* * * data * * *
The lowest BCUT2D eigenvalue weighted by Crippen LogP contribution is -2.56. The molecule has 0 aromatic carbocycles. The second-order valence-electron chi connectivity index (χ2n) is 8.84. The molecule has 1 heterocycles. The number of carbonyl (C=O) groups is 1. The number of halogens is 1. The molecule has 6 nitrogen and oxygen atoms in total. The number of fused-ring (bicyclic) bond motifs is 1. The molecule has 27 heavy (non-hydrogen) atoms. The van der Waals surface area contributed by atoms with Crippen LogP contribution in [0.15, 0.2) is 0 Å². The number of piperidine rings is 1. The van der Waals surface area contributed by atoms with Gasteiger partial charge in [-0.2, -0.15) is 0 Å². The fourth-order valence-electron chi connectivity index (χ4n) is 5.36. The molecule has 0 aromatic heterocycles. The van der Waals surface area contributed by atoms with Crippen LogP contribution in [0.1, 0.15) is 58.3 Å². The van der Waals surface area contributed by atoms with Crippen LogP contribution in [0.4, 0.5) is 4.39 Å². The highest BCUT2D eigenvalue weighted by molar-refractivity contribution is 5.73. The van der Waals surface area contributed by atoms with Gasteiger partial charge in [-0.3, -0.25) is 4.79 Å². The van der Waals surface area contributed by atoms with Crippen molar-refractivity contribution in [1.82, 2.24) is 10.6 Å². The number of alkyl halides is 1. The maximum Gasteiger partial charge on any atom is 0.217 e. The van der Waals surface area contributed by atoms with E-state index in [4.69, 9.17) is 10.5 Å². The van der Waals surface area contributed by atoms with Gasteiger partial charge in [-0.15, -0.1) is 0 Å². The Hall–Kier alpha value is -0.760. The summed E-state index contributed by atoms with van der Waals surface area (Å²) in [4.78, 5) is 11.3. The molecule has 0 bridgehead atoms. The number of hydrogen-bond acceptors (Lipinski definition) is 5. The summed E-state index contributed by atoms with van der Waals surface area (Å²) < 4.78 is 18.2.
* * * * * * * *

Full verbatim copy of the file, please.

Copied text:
The lowest BCUT2D eigenvalue weighted by Crippen LogP contribution is -2.56. The molecule has 0 aromatic carbocycles. The second-order valence-electron chi connectivity index (χ2n) is 8.84. The molecule has 1 heterocycles. The number of carbonyl (C=O) groups is 1. The number of halogens is 1. The molecule has 6 nitrogen and oxygen atoms in total. The number of fused-ring (bicyclic) bond motifs is 1. The molecule has 27 heavy (non-hydrogen) atoms. The van der Waals surface area contributed by atoms with Crippen LogP contribution in [0.15, 0.2) is 0 Å². The number of piperidine rings is 1. The van der Waals surface area contributed by atoms with Gasteiger partial charge in [-0.2, -0.15) is 0 Å². The fourth-order valence-electron chi connectivity index (χ4n) is 5.36. The molecule has 0 aromatic heterocycles. The van der Waals surface area contributed by atoms with Crippen LogP contribution in [0.1, 0.15) is 58.3 Å². The van der Waals surface area contributed by atoms with Crippen LogP contribution in [0.4, 0.5) is 4.39 Å². The highest BCUT2D eigenvalue weighted by molar-refractivity contribution is 5.73. The van der Waals surface area contributed by atoms with Gasteiger partial charge in [-0.3, -0.25) is 4.79 Å². The van der Waals surface area contributed by atoms with Crippen molar-refractivity contribution in [1.82, 2.24) is 10.6 Å². The number of alkyl halides is 1. The maximum Gasteiger partial charge on any atom is 0.217 e. The van der Waals surface area contributed by atoms with E-state index in [4.69, 9.17) is 10.5 Å². The van der Waals surface area contributed by atoms with Gasteiger partial charge in [-0.15, -0.1) is 0 Å². The Hall–Kier alpha value is -0.760. The summed E-state index contributed by atoms with van der Waals surface area (Å²) in [4.78, 5) is 11.3. The molecule has 0 bridgehead atoms. The number of hydrogen-bond acceptors (Lipinski definition) is 5. The summed E-state index contributed by atoms with van der Waals surface area (Å²) < 4.78 is 18.2.